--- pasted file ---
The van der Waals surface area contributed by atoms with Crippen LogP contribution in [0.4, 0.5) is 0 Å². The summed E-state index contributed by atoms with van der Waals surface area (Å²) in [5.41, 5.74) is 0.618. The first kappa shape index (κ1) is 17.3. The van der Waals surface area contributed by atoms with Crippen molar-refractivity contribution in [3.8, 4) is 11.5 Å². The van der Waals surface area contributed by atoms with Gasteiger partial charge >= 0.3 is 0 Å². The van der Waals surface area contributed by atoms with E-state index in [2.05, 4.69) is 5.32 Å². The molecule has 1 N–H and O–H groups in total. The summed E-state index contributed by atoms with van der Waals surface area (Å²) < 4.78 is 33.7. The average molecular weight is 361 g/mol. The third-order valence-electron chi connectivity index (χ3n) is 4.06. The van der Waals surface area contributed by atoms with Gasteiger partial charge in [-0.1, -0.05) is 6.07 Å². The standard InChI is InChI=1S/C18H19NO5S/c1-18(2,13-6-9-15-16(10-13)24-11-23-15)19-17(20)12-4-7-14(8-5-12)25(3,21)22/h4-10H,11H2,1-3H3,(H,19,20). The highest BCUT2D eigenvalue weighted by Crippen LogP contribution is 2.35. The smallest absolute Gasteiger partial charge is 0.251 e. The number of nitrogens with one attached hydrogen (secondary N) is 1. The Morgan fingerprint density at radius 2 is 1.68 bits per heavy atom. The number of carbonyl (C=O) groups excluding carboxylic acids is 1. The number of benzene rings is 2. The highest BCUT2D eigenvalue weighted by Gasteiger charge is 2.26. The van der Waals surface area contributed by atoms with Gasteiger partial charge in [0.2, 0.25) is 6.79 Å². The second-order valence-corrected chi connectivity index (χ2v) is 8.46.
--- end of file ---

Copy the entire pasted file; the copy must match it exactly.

The van der Waals surface area contributed by atoms with Crippen LogP contribution in [0.4, 0.5) is 0 Å². The summed E-state index contributed by atoms with van der Waals surface area (Å²) in [5.41, 5.74) is 0.618. The first kappa shape index (κ1) is 17.3. The van der Waals surface area contributed by atoms with Crippen molar-refractivity contribution in [3.8, 4) is 11.5 Å². The van der Waals surface area contributed by atoms with Gasteiger partial charge >= 0.3 is 0 Å². The van der Waals surface area contributed by atoms with E-state index in [2.05, 4.69) is 5.32 Å². The molecule has 1 N–H and O–H groups in total. The summed E-state index contributed by atoms with van der Waals surface area (Å²) < 4.78 is 33.7. The average molecular weight is 361 g/mol. The third-order valence-electron chi connectivity index (χ3n) is 4.06. The van der Waals surface area contributed by atoms with Gasteiger partial charge in [-0.1, -0.05) is 6.07 Å². The standard InChI is InChI=1S/C18H19NO5S/c1-18(2,13-6-9-15-16(10-13)24-11-23-15)19-17(20)12-4-7-14(8-5-12)25(3,21)22/h4-10H,11H2,1-3H3,(H,19,20). The highest BCUT2D eigenvalue weighted by Crippen LogP contribution is 2.35. The smallest absolute Gasteiger partial charge is 0.251 e. The number of nitrogens with one attached hydrogen (secondary N) is 1. The Morgan fingerprint density at radius 2 is 1.68 bits per heavy atom. The number of carbonyl (C=O) groups excluding carboxylic acids is 1. The number of benzene rings is 2. The highest BCUT2D eigenvalue weighted by Gasteiger charge is 2.26. The van der Waals surface area contributed by atoms with Gasteiger partial charge in [0.2, 0.25) is 6.79 Å². The second-order valence-corrected chi connectivity index (χ2v) is 8.46.